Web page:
学びの身体を問い直す――教育コミュニケーションと演劇的知の視点から――  [in Japanese] Overview of the Symposium at the 34th Annual Convention  [in Japanese]

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Abstract

<p>The theme of the symposium at the 34th annual convention was "Redefining physicality of learning." Using the idea that dramatic activities are tools with which learners travel between reality and fiction, the symposium focused on the significance of learning through the whole body by employing dramatic activities.</p><p>The first speaker was the symposium's project leader Watanabe Jun. Watanabe pointed out knowledge-pouring lessons have been the most prevalent teaching style in Japan. However, he suggested that a range of activities need to be applied in everyday lessons if their counter concept, acquisition-oriented lessons, were to gain popularity in Japan.</p><p>Reports by three teachers followed. A primary school teacher, Miyazaki Michiharu, talked about his original dramawork based on wars in Afghanistan. Miyazaki used this practice in "Japanese" to claim the importance of exposing learners to non-verbal communication. A high school home economics teacher, Komatsu Ritsuko, gave a lesson on child abuse, with a picture storybook as a transitional object. Komatsu employed a dramatic activity called the "hotseating," in which a learner took on the role of a particular character in the story and answered questions posed by the other learners. Komatsu concluded that the activity led her students to a deeper understanding of the theme, taking it as their own matter. A physical education teacher at the tertiary level, Fujii Hiromu, reported that a significant percent of students held negative views on physical education classes. Fujii proposed that learners "play again" in his warm-up activities for liberalization of both the mind and the body.</p><p>Watanabe Takahiro made a comment as a specialist in educational methodologies. Watanabe saw the "insights" learners gain as they physically learn as the core of the three reports. Yokota Masahiro commented on the reports from the point of view of intercultural education. Yokota mentioned possible changes in power relationships between the teacher and learners, as a result of bringing fictional, dramatic worlds as well as reality into the classroom.</p>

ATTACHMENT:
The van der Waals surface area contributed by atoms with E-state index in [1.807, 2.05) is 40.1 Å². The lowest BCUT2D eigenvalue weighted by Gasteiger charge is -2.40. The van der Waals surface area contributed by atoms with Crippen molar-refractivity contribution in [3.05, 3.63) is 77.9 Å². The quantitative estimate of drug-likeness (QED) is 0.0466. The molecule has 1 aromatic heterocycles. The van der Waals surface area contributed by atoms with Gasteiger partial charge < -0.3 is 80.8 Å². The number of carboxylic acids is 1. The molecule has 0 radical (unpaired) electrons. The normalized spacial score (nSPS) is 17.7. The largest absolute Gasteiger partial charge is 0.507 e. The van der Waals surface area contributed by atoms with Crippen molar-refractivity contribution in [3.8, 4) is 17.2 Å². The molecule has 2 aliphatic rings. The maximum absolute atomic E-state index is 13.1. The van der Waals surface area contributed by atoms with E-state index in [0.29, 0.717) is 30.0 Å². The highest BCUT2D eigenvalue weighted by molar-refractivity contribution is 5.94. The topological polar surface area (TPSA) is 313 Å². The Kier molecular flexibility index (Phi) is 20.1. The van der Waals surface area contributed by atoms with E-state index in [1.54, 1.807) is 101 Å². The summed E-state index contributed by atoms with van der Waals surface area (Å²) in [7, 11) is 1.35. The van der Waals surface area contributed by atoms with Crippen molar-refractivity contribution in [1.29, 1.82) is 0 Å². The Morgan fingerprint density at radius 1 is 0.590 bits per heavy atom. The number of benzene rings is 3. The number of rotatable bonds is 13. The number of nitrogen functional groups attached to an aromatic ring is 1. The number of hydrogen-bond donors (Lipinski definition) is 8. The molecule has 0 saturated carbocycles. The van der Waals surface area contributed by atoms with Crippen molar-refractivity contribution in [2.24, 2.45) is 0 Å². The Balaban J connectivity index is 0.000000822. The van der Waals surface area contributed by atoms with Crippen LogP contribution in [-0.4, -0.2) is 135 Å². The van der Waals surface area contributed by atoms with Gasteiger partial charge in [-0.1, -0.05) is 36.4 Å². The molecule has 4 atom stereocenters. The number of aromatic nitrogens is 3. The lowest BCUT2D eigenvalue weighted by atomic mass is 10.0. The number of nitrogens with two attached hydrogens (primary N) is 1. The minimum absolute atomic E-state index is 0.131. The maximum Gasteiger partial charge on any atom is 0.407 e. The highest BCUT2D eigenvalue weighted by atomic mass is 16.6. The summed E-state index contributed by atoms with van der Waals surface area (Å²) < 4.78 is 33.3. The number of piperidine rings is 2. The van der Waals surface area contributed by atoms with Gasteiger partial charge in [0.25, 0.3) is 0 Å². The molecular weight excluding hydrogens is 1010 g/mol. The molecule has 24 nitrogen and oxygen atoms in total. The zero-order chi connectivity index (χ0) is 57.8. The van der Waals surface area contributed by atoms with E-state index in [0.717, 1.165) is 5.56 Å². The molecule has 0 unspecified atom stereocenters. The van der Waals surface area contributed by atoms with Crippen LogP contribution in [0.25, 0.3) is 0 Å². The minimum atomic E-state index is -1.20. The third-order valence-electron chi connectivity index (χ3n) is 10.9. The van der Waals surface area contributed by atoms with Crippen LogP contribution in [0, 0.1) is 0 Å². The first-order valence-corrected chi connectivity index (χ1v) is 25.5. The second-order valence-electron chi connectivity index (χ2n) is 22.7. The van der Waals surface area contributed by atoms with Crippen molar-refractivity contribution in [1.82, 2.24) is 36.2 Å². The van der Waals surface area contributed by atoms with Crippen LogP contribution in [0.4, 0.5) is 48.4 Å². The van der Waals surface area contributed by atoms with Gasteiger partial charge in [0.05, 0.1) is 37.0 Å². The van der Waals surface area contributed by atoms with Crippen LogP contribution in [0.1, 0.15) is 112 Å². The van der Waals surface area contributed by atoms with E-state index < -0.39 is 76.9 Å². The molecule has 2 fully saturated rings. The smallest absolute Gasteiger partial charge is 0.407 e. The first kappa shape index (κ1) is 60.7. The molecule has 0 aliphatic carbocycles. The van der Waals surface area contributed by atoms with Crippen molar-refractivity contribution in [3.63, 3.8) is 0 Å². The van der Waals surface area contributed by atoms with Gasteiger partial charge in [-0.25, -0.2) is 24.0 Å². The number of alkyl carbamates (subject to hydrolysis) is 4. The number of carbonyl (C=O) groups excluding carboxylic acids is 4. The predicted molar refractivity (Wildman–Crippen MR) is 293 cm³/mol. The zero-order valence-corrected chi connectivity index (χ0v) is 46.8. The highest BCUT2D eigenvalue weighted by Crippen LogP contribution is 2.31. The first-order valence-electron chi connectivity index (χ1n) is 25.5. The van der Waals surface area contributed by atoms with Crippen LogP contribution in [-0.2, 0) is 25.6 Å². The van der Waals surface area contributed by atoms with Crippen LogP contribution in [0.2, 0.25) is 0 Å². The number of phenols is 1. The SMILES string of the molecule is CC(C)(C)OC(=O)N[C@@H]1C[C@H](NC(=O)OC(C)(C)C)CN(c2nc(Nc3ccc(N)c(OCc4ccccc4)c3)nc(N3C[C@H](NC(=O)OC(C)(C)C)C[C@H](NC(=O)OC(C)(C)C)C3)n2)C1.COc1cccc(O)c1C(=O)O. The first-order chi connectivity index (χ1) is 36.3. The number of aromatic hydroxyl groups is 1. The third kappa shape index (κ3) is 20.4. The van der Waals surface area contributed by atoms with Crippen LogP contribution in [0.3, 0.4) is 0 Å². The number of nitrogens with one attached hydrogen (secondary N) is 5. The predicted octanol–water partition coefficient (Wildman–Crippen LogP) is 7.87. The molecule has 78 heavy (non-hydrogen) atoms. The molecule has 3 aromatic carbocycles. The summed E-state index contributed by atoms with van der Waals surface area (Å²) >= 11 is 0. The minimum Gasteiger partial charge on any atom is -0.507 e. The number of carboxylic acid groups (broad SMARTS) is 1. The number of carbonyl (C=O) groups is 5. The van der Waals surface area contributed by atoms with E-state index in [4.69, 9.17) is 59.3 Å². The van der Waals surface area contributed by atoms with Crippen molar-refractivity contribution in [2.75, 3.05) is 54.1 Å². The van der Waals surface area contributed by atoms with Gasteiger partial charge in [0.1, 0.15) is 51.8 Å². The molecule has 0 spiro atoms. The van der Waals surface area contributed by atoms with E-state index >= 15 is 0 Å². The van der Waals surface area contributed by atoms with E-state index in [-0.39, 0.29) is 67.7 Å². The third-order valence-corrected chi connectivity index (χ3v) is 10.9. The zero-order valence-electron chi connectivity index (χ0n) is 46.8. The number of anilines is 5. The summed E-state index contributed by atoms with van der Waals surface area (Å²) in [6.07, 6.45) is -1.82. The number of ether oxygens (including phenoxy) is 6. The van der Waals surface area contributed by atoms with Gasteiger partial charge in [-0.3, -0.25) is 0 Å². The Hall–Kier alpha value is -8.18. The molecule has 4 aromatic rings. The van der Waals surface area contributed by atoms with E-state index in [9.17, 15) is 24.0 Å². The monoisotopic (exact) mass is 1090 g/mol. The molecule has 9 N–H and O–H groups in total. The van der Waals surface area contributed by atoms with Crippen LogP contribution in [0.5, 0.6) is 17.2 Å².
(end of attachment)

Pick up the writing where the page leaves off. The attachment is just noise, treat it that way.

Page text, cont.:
Journal

  • Intercultural Education

    Intercultural Education 39(0), 79-91, 2014

    Intercultural Education Society of Japan

Codes

  • NII Article ID (NAID)
    130007844381
  • NII NACSIS-CAT ID (NCID)
    AN10093005
  • Text Lang
    JPN
  • ISSN
    0914-6970
  • NDL Article ID
    025357573
  • NDL Call No.
    Z7-2078
  • Data Source
    NDL  J-STAGE 
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